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Bitter Forever and Ever and Ever

There’s this one coffee machine at work that always makes the coffee bitter.

The flavor of coffee’s been changed. The brand of coffee’s been changed. The origin of the coffee’s been changed. The quality of the coffee’s been changed. The machine’s been cleaned. The parts of the machine have been checked and replaced. The other machine — same brand, same model, same year — has never done the same.

What’s going wrong in its wiring that makes it rebel so? No one can say. This singular machine simply refuses to work properly. It won’t give anyone the satisfaction of a good, smooth cup of coffee, oh no — it will always be the bitterest dirt dredged up from some untouched underground cavern, delivered straight to your local cup.

The finest Kona beans, that you ground yourself just a few moments ago? Too bad, you wasted them, it’s bitter.

Fine-ground arabica bourbon, which you paid a pretty penny for? You should have known better than to use it with this machine, stupid. It’s bitter.

Coarse-ground liberica? Why is it coarse? You fool. It’s not only weak, but it’s also — you guessed it — bitter.

Pre-ground, mid-grade stuff like Starbucks? Bitter. (And if it’s peppermint mocha, it’s still bitter, but also like someone tried to shove mint chocolate into your mouth to help with the taste. Spoiler alert: they failed, rest in peace.)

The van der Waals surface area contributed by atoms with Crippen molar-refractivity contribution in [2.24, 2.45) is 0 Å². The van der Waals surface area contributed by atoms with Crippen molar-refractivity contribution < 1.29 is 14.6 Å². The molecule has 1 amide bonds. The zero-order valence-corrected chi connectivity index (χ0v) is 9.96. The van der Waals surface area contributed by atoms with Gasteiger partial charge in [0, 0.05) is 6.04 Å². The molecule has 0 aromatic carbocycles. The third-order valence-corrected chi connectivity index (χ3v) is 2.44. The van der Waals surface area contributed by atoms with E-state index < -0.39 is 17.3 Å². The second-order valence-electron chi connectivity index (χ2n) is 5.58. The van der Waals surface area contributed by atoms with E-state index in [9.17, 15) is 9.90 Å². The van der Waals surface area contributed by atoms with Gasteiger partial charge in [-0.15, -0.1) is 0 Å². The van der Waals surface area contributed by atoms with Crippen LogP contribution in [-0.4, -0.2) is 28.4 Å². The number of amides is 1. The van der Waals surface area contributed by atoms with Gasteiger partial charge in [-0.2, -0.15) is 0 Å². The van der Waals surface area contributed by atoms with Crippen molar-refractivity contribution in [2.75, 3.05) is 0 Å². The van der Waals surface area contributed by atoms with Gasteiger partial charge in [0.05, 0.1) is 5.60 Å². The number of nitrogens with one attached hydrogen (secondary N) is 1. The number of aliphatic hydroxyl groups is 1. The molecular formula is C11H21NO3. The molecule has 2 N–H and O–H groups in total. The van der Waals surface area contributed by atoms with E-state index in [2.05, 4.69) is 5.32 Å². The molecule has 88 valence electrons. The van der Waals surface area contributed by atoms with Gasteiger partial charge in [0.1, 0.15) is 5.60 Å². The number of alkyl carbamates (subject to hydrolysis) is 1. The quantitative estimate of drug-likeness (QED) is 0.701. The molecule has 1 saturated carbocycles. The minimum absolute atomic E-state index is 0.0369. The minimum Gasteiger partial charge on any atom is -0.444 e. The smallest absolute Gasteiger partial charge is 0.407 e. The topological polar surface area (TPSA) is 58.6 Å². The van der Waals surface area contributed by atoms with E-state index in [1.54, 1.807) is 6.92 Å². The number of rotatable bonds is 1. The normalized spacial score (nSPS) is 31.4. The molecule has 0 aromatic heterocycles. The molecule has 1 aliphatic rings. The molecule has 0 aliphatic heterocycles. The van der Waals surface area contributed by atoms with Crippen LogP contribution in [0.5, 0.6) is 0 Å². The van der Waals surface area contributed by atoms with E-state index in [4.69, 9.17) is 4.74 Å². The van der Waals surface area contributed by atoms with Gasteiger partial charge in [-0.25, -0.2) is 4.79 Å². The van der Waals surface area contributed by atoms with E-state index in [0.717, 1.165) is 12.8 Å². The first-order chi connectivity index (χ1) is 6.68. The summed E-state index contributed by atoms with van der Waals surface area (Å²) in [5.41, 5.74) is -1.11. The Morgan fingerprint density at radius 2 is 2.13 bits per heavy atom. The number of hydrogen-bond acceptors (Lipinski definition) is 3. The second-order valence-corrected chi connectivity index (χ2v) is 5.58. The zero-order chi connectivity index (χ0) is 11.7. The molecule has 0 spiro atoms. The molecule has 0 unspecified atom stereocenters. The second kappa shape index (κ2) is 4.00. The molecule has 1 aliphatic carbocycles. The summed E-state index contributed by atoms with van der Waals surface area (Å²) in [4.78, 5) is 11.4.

Trash like Folgers or Nescafe? Shame on you, you get what you deserve: it’s bitter AND disgusting.

It doesn’t care what coffee you use. It’s going to ruin the rest of your day, and there’s nothing you can do to stop it. Aside from not use it at all, of course.

However, some days, the other machines are being occupied, you need to get back to your spot quicker than the other people will be done with the machines, you hate the type of coffee the others are using, they’re only making enough for one, yada yada yada. The excuses don’t matter; the reality is that, some day, you’re going to have to deal with the inscrutable da Vinci device, and the pot of acerbic liquid it’s going to give you.

Now, why wouldn’t this misbehaving piece of garbage tech simply be thrown out and replaced? It can’t do its job, and if anyone dares to ask it to, it’ll make their life miserable. If it was an employee, it would’ve been either fired yesterday, or promoted to management, depending on whether its abuse impressed the higher-ups enough or not.

(No, this wouldn’t be dependent on whether its abuse increased productivity. Who’s more productive with gross coffee? Who’s more productive with some dicknose breathing down their neck?

Speaking of not getting breathed on, one thing the pandemic is good for is demonstrating that dicknose managers are useless, as are physical offices. But we’re all back in one because we can take our statistics and our logic and our comfort and fuck ourselves with them, status quo is God.)